Thursday, November 27, 2014

A Moment to be Thankful

Thanksgiving is a uniquely American holiday, primarily centered on gathering with family for good food...and then going on shopping rampages afterwards. For me, I've witnessed others feel most homesick when spending this day abroad. We always made the best of it and each year, whether if I was in Taipei or Honduras, I was always thankful to be surrounded by people I loved and cared about.

I guess those warm and grateful feelings of spending this significant holiday with fellow foreigners and expats stuck with me. This year even though I'm back in Portland, I chose to have dinner with my dearest colleagues instead of relatives or family friends. I've been a Thanksgiving orphan for too long, so now there's something special about this special gathering with new friends. And the fact that each year I have friends to call my family on this day, that is a true blessing.

This year, like every year, I have more and more to be thankful for.

+I've moved back home to Portland, Oregon and have fallen in love with it all over again.
+I've gotten a job with one of the best companies on earth, and an amazing work family as well.
+I've moved into the neighborhood of my dreams and every day I feel lucky to walking to work.
+I've collected more passport stamps, saw many beautiful sights, and lived to tell about them.
+I've continued to meet and make friends that enrich my life and inspire me.
+I've learned to marvel and enjoy the simple pleasures of the world, like gourmet bread, falling autumn leaves, drinkable tap water, yoga pants, and long conversations.

Portland is my home because my best friend was waiting to pick me up at the airport on Tuesday night. I'm not a very mushy person and I didn't even tell her, but I was moved to tears that someone wanted to welcome me back after weeks of me arriving at unknown places alone. Years, I suppose. This year, after all my travels, I'm most thankful for familiar faces I love and a place to call HOME.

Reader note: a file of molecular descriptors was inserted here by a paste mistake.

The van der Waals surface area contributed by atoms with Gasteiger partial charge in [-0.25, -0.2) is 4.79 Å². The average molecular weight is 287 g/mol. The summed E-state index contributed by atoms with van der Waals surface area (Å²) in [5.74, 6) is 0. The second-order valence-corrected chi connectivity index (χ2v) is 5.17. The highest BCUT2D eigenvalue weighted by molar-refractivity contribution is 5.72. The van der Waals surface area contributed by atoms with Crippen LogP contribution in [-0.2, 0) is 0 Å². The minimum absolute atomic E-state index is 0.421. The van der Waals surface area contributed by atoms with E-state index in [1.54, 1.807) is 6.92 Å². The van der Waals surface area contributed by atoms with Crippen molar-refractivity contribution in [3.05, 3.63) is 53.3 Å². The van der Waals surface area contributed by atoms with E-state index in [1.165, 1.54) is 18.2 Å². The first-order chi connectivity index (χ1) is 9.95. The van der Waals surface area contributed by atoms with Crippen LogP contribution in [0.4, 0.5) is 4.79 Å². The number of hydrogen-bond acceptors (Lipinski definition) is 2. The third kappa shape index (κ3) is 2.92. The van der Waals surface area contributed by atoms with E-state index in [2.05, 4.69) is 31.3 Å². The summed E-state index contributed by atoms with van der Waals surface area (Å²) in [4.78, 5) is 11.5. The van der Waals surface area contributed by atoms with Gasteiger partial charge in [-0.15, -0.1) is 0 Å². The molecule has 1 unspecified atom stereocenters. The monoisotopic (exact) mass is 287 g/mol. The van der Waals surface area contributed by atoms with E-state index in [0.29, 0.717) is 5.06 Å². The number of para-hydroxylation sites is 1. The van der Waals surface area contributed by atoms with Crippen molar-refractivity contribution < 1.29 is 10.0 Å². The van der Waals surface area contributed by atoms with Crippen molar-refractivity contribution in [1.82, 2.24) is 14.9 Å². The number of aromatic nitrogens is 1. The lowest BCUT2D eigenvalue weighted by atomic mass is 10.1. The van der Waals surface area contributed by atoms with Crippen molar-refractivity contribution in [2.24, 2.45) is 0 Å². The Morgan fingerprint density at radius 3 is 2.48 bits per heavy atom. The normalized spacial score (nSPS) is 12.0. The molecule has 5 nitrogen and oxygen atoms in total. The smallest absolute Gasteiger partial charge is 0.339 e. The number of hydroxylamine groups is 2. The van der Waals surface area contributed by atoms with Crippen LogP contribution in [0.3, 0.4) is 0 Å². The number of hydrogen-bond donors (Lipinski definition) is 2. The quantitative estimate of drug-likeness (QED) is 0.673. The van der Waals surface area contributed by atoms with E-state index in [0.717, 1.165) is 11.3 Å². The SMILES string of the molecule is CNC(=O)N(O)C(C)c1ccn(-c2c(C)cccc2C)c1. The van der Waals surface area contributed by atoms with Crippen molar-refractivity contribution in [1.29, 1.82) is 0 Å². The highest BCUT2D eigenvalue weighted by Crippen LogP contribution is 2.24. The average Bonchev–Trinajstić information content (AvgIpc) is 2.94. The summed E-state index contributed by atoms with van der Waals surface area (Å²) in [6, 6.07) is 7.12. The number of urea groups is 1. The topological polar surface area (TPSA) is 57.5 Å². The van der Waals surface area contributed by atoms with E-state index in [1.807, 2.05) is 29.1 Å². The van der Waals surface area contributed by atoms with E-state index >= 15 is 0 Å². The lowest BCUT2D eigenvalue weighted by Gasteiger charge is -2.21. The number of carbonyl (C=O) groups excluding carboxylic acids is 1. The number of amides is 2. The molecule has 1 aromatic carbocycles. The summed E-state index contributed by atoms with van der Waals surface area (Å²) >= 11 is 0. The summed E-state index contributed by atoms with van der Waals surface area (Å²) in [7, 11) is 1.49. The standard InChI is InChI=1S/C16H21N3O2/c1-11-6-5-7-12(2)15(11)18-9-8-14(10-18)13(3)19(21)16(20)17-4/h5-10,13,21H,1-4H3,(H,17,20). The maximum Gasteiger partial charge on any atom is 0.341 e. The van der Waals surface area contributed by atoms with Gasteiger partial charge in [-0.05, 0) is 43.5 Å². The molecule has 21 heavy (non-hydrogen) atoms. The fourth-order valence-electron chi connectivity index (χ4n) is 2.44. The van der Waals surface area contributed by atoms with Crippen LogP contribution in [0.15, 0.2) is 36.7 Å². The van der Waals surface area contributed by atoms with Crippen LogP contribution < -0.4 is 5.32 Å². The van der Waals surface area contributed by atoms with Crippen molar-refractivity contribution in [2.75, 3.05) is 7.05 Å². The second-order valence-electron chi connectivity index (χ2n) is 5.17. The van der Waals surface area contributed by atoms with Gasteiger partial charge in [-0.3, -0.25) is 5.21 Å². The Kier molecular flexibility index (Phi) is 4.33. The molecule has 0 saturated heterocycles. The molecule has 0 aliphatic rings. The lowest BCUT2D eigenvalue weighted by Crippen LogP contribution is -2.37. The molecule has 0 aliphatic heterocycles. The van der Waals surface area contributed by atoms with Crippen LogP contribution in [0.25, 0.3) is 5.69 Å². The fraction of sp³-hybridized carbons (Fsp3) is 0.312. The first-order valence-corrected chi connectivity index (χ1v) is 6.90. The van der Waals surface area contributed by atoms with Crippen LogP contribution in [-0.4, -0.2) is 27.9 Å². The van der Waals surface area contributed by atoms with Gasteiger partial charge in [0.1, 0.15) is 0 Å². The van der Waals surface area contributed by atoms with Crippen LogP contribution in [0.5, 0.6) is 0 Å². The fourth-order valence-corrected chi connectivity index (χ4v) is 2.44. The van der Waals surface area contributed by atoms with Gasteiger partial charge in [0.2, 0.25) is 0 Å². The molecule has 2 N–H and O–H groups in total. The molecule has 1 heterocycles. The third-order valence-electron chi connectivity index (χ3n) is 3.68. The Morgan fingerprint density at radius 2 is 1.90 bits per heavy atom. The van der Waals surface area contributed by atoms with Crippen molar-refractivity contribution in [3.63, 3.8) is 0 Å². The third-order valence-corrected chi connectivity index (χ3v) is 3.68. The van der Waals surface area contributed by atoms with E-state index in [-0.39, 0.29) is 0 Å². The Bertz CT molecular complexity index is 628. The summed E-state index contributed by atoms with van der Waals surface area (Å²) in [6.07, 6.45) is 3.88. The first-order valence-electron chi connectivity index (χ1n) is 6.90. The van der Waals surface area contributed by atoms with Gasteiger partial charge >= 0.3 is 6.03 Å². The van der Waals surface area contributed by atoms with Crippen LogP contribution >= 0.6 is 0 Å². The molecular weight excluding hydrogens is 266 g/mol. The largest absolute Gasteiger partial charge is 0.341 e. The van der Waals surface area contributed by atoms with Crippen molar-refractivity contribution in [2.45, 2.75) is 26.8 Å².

"Travel not to find yourself, but to remember who you've been all along."

Thursday, November 13, 2014

A Bit of Bolivia

I landed in La Paz on Tuesday, the capital city of Bolivia and highest in the world. All the emergency warnings about altitude sickness worried me a bit when I was on the plane, but my, the view of the Andes from Cochabamba was unforgettable. As soon as I landed I remembered to move slowly so that I wouldn't faint, and I didn't! Yay! 

La Paz is chaotic and smoggy, but somehow I find pockets of it to be simply charming. It's a tight city where everyone either takes taxis, hops on minibuses, or walks everywhere. There are cable lines making a jungle above street traffic, but no underground metro stations (my favorite! Boooo) The streets and buildings have colorful, weathered walls and the windows have seen better days, but they're beautiful to me that way. Most of the buildings are pretty low, and the streets are never level nor paved, so I can't see myself living here. Everywhere I walk is like going for a hike. I'm even wearing my hiking boots today! Sadly, I also discovered that their draught beers and coffee isn't very good at all. But the people are friendly and helpful, and I'm finally using my Spanish here! 

I've been shamelessly checking off the touristy to-do lists. First stop has been Sagamaga street, aka Gringo Alley. It's the touristy street where they sell handicrafts, and tour packages and etc. Surprisingly, there are barely any foreigners there. I was expecting parties on the streets and Austrailians in dreadlocks, but this street is relatively modest and calm. Most gringos here are just passing through after Macchu Picchu and heading down south. I enjoyed browsing through the stalls of gorgeous rainbow hammocks, pillow cases, leather satchels, and trinklets but only bought bracelets due to my limited luggage situation (thee big backpack).